I love comments.
When I receive a comment, no matter if good or bad, it means that I wrote something on my blog that created a reaction in a reader. The reaction was enough to motivate the reader to leave a comment – which doesn’t happen often.
Lately, though, comments I’ve received have been quite disappointing – and a little nervy. Many times the comments are nothing more than a book summary. Some include a plea to review it, while others are filled with Web sites and social network addresses for the author.
These come from both publicists AND authors and cause me no end of aggravation.
When it first started happening, I wondered if I needed to make a clear contact button, instead of using the "What’s Your Q?" graphic. I axed that idea when I realized I had the "Submit Your Question."
My second conclusion was twofold: Some were too lazy to look for contact information, or they wanted to leave a comment in the hopes that it would go public – and snag a few sales.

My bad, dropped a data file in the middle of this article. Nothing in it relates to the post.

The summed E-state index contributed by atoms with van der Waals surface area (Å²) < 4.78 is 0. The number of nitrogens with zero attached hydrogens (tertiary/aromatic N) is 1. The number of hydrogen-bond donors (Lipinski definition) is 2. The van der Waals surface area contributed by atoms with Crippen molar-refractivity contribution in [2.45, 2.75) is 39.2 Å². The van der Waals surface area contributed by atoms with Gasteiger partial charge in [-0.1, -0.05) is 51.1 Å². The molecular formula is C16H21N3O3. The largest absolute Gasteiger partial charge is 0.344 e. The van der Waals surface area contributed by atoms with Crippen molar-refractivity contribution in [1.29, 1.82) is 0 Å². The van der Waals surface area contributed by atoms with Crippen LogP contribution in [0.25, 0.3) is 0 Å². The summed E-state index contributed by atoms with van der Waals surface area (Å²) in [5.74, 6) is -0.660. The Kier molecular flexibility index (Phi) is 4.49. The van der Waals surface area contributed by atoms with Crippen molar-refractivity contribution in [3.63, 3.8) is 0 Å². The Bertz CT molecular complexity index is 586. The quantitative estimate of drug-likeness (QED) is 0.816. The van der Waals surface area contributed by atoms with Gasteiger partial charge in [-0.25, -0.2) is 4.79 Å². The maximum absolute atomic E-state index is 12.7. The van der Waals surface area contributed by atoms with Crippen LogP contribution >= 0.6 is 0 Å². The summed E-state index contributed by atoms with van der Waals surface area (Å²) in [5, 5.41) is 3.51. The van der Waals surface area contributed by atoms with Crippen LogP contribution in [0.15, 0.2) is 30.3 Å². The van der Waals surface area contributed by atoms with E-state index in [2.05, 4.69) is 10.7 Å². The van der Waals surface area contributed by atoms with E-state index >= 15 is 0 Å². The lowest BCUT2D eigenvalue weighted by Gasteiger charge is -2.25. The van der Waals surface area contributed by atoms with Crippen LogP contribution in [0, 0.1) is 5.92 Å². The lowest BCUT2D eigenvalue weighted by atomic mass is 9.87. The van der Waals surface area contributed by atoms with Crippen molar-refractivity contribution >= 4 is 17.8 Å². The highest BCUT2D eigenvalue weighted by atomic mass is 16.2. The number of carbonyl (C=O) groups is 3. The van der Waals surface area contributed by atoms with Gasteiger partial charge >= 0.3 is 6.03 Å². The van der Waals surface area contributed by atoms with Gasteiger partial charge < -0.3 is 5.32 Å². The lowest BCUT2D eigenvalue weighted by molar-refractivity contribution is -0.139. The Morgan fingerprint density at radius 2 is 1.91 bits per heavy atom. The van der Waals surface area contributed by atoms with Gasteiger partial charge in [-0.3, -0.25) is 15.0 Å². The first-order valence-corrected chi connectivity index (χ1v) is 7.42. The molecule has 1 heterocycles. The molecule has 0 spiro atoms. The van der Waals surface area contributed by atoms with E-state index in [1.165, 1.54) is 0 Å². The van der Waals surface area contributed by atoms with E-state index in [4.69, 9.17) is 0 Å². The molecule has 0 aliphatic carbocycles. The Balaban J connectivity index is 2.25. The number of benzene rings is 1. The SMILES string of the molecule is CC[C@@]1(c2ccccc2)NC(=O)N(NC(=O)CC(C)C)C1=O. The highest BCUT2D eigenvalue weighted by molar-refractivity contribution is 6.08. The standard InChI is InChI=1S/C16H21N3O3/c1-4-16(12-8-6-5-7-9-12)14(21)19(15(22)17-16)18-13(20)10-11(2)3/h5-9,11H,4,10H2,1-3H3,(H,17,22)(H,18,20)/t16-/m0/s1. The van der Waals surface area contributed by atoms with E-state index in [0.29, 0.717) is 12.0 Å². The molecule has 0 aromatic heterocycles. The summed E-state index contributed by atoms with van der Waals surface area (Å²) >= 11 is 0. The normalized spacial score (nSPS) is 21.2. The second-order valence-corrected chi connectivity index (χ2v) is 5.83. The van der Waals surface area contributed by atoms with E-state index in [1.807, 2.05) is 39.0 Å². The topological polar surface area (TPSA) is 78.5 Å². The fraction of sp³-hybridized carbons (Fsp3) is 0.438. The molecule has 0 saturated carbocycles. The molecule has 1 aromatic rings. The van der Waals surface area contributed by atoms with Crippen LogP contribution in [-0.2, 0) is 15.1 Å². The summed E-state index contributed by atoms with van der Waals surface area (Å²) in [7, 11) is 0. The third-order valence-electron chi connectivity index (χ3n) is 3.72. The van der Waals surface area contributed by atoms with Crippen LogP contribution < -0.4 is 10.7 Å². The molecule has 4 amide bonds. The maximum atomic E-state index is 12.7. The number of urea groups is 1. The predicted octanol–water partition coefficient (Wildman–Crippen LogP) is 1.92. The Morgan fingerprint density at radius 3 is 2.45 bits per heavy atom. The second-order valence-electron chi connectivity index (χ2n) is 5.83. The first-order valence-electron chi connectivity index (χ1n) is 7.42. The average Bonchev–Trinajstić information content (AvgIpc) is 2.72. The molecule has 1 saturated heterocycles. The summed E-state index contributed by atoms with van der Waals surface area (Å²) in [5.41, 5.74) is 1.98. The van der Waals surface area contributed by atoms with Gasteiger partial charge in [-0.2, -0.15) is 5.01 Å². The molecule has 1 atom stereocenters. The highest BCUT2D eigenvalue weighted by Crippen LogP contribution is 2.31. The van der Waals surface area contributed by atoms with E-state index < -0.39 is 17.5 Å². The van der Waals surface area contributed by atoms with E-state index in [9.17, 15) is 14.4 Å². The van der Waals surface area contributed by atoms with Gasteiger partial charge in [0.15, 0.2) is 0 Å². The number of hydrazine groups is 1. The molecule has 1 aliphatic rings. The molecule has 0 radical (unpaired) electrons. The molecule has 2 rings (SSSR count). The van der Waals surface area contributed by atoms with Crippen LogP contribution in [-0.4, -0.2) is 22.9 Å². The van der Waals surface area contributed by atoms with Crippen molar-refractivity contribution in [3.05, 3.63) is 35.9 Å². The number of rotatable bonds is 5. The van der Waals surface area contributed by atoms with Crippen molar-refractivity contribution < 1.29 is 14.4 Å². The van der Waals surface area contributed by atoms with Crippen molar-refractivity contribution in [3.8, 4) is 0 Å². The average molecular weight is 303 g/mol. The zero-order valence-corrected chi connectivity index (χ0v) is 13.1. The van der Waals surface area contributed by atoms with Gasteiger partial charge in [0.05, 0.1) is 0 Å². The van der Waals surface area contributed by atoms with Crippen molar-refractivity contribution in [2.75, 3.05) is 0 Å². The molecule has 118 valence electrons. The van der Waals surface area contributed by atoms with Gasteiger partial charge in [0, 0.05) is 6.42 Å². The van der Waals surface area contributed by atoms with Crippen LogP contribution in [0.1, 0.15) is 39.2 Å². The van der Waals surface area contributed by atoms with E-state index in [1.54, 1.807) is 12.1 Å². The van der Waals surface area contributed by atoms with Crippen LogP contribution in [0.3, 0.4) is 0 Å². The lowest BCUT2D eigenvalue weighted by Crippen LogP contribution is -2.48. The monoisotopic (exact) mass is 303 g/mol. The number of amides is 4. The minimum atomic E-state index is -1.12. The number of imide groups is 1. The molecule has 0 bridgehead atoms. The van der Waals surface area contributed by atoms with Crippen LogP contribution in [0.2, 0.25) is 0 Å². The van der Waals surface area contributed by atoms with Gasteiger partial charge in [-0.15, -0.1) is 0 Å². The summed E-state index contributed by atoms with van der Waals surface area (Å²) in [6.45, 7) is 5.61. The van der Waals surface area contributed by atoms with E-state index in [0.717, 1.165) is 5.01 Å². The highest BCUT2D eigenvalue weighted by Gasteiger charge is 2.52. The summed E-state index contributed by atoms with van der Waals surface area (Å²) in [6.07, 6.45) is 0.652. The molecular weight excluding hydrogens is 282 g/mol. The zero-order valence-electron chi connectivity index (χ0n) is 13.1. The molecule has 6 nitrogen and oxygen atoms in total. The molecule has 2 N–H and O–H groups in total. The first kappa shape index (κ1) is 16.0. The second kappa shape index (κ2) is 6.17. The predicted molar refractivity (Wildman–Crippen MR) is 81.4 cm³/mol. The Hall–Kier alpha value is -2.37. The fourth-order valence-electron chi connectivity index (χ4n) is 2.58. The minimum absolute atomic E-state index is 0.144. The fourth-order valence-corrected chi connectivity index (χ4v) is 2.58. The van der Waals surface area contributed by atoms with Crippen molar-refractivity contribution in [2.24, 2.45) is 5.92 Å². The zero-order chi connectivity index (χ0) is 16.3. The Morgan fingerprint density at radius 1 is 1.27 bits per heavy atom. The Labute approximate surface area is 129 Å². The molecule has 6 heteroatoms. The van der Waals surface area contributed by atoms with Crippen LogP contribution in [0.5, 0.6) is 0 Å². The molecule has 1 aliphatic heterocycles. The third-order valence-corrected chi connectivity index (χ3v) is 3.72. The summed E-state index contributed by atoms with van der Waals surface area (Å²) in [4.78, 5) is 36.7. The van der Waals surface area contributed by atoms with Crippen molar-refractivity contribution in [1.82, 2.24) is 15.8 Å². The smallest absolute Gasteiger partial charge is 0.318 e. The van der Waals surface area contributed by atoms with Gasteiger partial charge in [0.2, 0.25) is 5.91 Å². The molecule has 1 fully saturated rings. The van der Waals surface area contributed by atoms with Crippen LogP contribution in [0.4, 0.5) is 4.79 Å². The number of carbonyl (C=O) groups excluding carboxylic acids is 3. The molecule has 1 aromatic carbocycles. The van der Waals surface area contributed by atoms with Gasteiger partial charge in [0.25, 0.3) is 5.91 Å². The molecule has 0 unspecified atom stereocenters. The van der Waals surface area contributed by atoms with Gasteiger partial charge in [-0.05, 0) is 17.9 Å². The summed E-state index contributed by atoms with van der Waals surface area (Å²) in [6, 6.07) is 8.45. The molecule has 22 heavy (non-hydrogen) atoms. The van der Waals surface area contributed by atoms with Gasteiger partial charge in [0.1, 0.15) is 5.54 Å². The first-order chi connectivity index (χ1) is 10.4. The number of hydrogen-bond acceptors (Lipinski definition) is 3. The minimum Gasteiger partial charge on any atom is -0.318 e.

While I cannot say what they were thinking, I tend to lean toward the latter. I work with many companies and individuals who think flooding comment sections with canned PR stuff is a terrific way to generate buzz and improve rankings with Google.
Thing is, it totally sucks to readers and bloggers. Comments are for conversation, not for promotions. Sure you can leave your name and Web site link at the bottom of the comment, but the comment itself should add something to the blog post conversation. Even something like, "Great post! Thanks for sharing," or "I agree. Social media takes a lot of work, but pays off in the long-run," are better than a sales pitch, book summary or list of links.
When you leave a comment for promotion, how do you do it? Have you received book review or virtual book tour pitches via comments? How have you handled them?0